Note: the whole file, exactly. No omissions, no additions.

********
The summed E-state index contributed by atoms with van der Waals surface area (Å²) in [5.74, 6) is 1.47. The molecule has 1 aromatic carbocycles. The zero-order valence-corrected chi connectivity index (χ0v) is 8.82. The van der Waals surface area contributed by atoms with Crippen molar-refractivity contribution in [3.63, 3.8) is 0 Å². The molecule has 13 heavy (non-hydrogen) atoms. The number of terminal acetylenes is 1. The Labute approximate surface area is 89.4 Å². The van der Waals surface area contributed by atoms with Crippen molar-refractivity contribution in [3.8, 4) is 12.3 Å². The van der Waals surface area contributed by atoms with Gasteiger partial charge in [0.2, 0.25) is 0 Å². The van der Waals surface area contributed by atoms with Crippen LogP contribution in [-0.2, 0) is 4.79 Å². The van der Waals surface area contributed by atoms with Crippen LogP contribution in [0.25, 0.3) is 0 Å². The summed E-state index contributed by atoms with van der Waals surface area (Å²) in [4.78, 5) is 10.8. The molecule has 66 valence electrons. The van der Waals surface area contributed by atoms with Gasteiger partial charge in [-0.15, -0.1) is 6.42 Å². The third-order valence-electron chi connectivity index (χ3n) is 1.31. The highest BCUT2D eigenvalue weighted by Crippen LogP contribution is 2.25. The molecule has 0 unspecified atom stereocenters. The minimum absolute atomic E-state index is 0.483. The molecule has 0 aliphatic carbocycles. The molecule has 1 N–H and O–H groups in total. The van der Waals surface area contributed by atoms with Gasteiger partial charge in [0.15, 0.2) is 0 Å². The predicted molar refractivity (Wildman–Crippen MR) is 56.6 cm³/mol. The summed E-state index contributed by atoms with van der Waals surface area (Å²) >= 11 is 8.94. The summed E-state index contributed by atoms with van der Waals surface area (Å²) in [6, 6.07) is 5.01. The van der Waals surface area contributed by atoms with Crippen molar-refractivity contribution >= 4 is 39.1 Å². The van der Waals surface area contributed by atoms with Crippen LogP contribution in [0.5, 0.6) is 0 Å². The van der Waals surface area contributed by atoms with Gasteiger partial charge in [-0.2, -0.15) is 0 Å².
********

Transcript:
The summed E-state index contributed by atoms with van der Waals surface area (Å²) in [5.74, 6) is 1.47. The molecule has 1 aromatic carbocycles. The zero-order valence-corrected chi connectivity index (χ0v) is 8.82. The van der Waals surface area contributed by atoms with Crippen molar-refractivity contribution in [3.63, 3.8) is 0 Å². The molecule has 13 heavy (non-hydrogen) atoms. The number of terminal acetylenes is 1. The Labute approximate surface area is 89.4 Å². The van der Waals surface area contributed by atoms with Crippen molar-refractivity contribution in [3.8, 4) is 12.3 Å². The van der Waals surface area contributed by atoms with Gasteiger partial charge in [0.2, 0.25) is 0 Å². The van der Waals surface area contributed by atoms with Crippen LogP contribution in [-0.2, 0) is 4.79 Å². The van der Waals surface area contributed by atoms with Crippen LogP contribution in [0.25, 0.3) is 0 Å². The summed E-state index contributed by atoms with van der Waals surface area (Å²) in [4.78, 5) is 10.8. The molecule has 66 valence electrons. The van der Waals surface area contributed by atoms with Gasteiger partial charge in [-0.15, -0.1) is 6.42 Å². The third-order valence-electron chi connectivity index (χ3n) is 1.31. The highest BCUT2D eigenvalue weighted by Crippen LogP contribution is 2.25. The molecule has 0 unspecified atom stereocenters. The minimum absolute atomic E-state index is 0.483. The molecule has 0 aliphatic carbocycles. The molecule has 1 N–H and O–H groups in total. The van der Waals surface area contributed by atoms with Gasteiger partial charge in [0.15, 0.2) is 0 Å². The predicted molar refractivity (Wildman–Crippen MR) is 56.6 cm³/mol. The summed E-state index contributed by atoms with van der Waals surface area (Å²) >= 11 is 8.94. The summed E-state index contributed by atoms with van der Waals surface area (Å²) in [6, 6.07) is 5.01. The van der Waals surface area contributed by atoms with Crippen molar-refractivity contribution >= 4 is 39.1 Å². The van der Waals surface area contributed by atoms with Crippen LogP contribution in [0.5, 0.6) is 0 Å². The van der Waals surface area contributed by atoms with Gasteiger partial charge in [-0.2, -0.15) is 0 Å².